Monday, May 18, 2009

every day, sun

On the way to New York City to see my girlfriend before working for the summer in Washington, DC. But right now I can't even think about work; I'm just excited to have three weeks off.

I'm actually at the airport now, way to early in the morning, watching the sun rise over Phoenix. It would be a beautiful—albeit hot—day, but they say you need some cloudy days to appreciated the sunny ones. In a very literal sense, I hope I get some cloudy days this summer.

Friday, May 15, 2009

court reporting, unfettered perspective

Just got back from covering a case at the Maricopa County Superior Court.

It's great to hang out in the courthouse as a reporter. The whole building has a sense of importance about it -- everything pomp and circumstance. I also find the proceedings fascinating. All the ritual, grandeur, and importance associated with law and justice in our society entices my longing for a meaningful career and even a well-earned sense of self-importance.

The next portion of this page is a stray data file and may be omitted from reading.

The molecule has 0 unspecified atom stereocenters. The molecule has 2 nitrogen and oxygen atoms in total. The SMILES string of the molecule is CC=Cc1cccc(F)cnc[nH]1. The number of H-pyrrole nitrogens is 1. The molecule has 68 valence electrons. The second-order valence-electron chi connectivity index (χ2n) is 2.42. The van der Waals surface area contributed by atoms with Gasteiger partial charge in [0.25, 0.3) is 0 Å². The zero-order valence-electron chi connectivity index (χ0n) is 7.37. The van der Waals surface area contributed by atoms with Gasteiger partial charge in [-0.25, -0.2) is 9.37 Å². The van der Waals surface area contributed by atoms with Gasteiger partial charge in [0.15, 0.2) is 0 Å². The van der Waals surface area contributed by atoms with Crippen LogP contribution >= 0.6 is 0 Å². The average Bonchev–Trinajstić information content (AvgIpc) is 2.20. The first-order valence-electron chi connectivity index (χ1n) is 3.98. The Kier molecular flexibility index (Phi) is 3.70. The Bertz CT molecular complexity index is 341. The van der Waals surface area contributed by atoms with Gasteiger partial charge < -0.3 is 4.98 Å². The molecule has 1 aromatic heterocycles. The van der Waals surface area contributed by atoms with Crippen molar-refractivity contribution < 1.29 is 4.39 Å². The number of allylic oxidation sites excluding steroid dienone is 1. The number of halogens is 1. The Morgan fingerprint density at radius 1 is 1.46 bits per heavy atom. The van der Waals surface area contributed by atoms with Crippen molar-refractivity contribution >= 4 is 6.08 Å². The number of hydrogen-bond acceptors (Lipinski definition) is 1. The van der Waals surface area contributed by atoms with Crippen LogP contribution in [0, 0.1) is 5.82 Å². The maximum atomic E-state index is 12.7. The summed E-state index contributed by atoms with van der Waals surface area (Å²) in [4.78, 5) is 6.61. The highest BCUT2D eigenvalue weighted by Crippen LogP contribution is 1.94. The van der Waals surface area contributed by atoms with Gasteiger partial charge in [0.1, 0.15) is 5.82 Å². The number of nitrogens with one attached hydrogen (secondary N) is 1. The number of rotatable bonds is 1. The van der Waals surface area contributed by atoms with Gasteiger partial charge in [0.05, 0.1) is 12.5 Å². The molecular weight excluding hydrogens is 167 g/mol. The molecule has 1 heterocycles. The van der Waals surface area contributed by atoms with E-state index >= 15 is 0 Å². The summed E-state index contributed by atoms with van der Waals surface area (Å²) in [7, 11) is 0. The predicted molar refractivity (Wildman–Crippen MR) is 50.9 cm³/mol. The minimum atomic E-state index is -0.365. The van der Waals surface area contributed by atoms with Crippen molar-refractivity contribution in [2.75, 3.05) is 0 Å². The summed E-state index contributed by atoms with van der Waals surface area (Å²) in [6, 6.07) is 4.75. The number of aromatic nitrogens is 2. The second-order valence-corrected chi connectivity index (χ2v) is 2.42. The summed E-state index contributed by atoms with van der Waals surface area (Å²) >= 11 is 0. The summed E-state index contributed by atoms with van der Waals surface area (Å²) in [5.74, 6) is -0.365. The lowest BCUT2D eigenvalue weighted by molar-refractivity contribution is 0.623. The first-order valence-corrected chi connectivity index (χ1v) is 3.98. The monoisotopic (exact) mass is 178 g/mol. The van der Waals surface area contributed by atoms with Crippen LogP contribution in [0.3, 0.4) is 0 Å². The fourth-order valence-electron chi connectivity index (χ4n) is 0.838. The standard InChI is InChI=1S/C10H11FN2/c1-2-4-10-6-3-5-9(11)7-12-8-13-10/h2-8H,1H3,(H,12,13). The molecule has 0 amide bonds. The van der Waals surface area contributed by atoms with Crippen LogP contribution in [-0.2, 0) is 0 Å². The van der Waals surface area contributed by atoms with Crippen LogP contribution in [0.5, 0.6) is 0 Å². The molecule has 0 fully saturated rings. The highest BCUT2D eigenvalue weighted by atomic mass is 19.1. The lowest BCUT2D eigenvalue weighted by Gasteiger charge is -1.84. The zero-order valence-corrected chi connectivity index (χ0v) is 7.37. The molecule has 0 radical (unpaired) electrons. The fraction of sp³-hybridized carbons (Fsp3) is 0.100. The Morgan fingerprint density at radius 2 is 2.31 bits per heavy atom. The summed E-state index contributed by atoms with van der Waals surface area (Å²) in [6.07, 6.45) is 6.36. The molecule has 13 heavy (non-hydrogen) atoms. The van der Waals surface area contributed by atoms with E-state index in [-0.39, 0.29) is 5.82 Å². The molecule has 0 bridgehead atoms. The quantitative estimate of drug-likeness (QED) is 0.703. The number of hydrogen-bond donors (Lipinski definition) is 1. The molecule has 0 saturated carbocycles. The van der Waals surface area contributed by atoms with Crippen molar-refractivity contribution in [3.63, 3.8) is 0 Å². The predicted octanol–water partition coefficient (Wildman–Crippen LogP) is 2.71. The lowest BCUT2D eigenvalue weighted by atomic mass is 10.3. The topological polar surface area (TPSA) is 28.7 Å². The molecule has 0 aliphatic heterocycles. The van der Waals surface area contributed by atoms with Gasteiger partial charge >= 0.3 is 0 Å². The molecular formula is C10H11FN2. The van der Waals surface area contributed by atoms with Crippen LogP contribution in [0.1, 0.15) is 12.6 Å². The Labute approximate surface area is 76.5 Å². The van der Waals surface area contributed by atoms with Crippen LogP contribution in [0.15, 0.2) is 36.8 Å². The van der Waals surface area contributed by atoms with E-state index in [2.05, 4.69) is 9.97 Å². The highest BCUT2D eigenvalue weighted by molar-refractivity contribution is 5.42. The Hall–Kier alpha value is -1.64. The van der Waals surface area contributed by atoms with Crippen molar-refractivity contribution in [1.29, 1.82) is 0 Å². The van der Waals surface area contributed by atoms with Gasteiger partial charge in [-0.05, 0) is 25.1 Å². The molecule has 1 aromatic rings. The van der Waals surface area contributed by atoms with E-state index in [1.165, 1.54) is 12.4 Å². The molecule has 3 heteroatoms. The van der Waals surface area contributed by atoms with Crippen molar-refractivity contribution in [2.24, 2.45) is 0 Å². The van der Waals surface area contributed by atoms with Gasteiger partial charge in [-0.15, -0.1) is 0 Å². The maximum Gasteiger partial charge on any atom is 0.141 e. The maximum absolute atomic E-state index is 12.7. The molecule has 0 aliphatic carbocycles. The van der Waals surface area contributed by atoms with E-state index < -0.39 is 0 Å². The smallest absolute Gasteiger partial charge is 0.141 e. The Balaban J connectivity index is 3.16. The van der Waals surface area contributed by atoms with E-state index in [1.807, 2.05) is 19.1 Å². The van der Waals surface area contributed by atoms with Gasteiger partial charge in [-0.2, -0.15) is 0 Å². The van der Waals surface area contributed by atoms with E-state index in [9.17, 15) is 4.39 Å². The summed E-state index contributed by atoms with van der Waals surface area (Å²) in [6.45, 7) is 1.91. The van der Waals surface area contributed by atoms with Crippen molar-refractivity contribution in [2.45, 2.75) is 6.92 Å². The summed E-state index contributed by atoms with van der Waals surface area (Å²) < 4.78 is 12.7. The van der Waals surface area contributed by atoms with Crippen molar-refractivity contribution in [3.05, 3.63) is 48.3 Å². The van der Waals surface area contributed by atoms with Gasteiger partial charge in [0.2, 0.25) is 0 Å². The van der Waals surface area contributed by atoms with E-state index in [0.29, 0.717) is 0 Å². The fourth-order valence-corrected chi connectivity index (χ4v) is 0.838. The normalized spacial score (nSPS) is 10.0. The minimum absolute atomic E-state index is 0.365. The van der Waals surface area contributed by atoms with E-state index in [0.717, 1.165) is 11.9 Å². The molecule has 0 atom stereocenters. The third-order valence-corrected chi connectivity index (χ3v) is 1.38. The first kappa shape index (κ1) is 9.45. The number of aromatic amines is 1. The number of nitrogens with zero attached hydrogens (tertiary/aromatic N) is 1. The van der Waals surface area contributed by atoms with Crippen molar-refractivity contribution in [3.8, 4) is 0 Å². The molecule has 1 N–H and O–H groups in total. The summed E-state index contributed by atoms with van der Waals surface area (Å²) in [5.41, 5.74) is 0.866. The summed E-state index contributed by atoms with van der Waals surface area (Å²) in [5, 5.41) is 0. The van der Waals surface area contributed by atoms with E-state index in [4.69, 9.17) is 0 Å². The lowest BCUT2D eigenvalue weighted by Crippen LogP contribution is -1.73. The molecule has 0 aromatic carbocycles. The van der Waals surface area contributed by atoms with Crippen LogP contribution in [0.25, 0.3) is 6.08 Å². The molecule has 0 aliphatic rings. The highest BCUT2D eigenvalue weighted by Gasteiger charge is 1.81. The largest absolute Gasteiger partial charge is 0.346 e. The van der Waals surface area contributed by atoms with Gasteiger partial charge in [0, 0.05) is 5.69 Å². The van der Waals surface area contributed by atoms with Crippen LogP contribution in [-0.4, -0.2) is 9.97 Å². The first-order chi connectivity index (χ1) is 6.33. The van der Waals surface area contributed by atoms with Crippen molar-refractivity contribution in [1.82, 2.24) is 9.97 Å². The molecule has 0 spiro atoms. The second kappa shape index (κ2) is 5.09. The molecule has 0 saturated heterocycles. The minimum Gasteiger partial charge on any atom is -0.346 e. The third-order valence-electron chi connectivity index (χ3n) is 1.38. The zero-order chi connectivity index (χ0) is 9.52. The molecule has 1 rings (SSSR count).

However, as a court reporter, you get your own sense of importance. A ghost in the midst of those affected, I can observe everything while withholding my own judgments -- there is enough judgment already. I feel a voyeuristic euphoria, jotting notes as the lives of those around me alter or come crashing down. This is the battlefield where academic pursuits of justice and ethics meet the concrete reality of human lives -- and myself, the ethereal observer floating above it all.